Treatment shows promise for patients whose lungs are so injured that a ventilator is unable to deliver enough oxygen.
A study conducted at Beth Israel Deaconess Medical Center (BIDMC) and Brigham and Women's Hospital (BWH) has provided new evidence that demonstrates extracorporeal membrane oxygenation (ECMO) increases the odds of survival for those with a severe case of the coronavirus disease 2019 (COVID-19). The findings from the study were published in the journal Intensive Care Medicine.
"ECMO gives patients' lungs time to heal when we've exhausted every other aspect of care for these patients -- it can be a bridge to recovery," Shahzad Shaefi, a corresponding author on the study said. "But ECMO's efficacy in the context of COVID-19 remains unclear. This work sheds new light on that question in the most robust way possible during the COVID-19 pandemic."
Investigators gathered and analyzed data from the multicenter cohort study called the “Study of the Treatment and Outcomes in Critically Ill Patients with COVID-19 (STOP-COVID).” STOP-COVID included over 5,000 participants from 68 hospitals who were critically ill, collecting 800 individual data elements from each of the patients.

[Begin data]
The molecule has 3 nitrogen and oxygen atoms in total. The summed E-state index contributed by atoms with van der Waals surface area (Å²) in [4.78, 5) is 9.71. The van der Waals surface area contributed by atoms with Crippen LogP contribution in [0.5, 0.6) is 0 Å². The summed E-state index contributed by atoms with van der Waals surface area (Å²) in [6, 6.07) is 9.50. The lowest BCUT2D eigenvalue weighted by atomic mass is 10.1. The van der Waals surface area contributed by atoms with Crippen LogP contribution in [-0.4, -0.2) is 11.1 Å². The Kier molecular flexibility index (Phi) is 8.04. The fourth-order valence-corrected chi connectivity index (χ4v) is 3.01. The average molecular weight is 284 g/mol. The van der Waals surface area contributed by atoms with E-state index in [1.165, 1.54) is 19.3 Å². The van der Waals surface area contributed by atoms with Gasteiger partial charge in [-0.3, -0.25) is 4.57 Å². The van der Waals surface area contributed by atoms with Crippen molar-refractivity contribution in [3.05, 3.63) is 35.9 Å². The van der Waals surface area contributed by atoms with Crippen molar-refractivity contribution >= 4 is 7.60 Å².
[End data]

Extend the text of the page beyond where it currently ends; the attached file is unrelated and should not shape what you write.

"This was a remarkable grassroots effort involving more than 400 research assistants, medical students, residents, fellows, and attendings across the United States collecting this data manually during the height of the pandemic," David E. Leaf, an Assistant Professor of Medicine at Harvard Medical School said. "People were highly motivated to get this database assembled, as it represents the best data we have about critically ill patients with COVID-19 in this country."
Findings showed that of the 5,122 patients, 190 (3%) of them were admitted to the intensive care unit (ICU) and received treatment with ECMO. Of those 190, nearly 70% survived for at least 60 days following ICU admission. Additionally, the investigators found that those who were treated with ECMO within the first 7 days of ICU admission had a significantly reduced chance of mortality compared to those with similar illness not receiving ECMO.
"The real question with ECMO is, are we saving lives, or -- candidly -- are we prolonging poor outcomes and death," Shaefi said "The benefit of ECMO prevailed across all of our analyses. In the absence of a randomized controlled trial, which traditionally been very difficult to cleanly do in ECMO, this work represents perhaps the best current evidence we have of the role of ECMO in treating select critically ill COVID 19 patients."